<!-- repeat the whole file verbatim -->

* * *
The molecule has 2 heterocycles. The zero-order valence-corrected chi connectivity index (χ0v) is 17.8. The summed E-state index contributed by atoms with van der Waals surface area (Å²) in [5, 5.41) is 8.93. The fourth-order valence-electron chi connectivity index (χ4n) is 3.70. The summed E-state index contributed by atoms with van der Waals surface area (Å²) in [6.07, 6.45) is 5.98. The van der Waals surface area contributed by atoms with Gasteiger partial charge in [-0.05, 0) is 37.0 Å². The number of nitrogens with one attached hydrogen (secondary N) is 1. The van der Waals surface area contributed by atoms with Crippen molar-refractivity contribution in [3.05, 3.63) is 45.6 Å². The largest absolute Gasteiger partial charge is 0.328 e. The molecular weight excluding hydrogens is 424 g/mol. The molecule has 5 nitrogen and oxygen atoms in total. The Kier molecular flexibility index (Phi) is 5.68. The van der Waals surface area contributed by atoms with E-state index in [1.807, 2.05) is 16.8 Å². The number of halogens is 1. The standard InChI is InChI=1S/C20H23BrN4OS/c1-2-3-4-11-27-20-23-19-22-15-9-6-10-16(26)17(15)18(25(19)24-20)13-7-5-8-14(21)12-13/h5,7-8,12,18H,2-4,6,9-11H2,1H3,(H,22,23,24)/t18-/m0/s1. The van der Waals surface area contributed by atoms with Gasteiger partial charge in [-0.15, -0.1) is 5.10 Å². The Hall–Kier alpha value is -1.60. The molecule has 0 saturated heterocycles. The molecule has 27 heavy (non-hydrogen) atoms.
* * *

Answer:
The molecule has 2 heterocycles. The zero-order valence-corrected chi connectivity index (χ0v) is 17.8. The summed E-state index contributed by atoms with van der Waals surface area (Å²) in [5, 5.41) is 8.93. The fourth-order valence-electron chi connectivity index (χ4n) is 3.70. The summed E-state index contributed by atoms with van der Waals surface area (Å²) in [6.07, 6.45) is 5.98. The van der Waals surface area contributed by atoms with Gasteiger partial charge in [-0.05, 0) is 37.0 Å². The number of nitrogens with one attached hydrogen (secondary N) is 1. The van der Waals surface area contributed by atoms with Crippen molar-refractivity contribution in [3.05, 3.63) is 45.6 Å². The largest absolute Gasteiger partial charge is 0.328 e. The molecular weight excluding hydrogens is 424 g/mol. The molecule has 5 nitrogen and oxygen atoms in total. The Kier molecular flexibility index (Phi) is 5.68. The van der Waals surface area contributed by atoms with E-state index in [1.807, 2.05) is 16.8 Å². The number of halogens is 1. The standard InChI is InChI=1S/C20H23BrN4OS/c1-2-3-4-11-27-20-23-19-22-15-9-6-10-16(26)17(15)18(25(19)24-20)13-7-5-8-14(21)12-13/h5,7-8,12,18H,2-4,6,9-11H2,1H3,(H,22,23,24)/t18-/m0/s1. The van der Waals surface area contributed by atoms with Gasteiger partial charge in [-0.15, -0.1) is 5.10 Å². The Hall–Kier alpha value is -1.60. The molecule has 0 saturated heterocycles. The molecule has 27 heavy (non-hydrogen) atoms.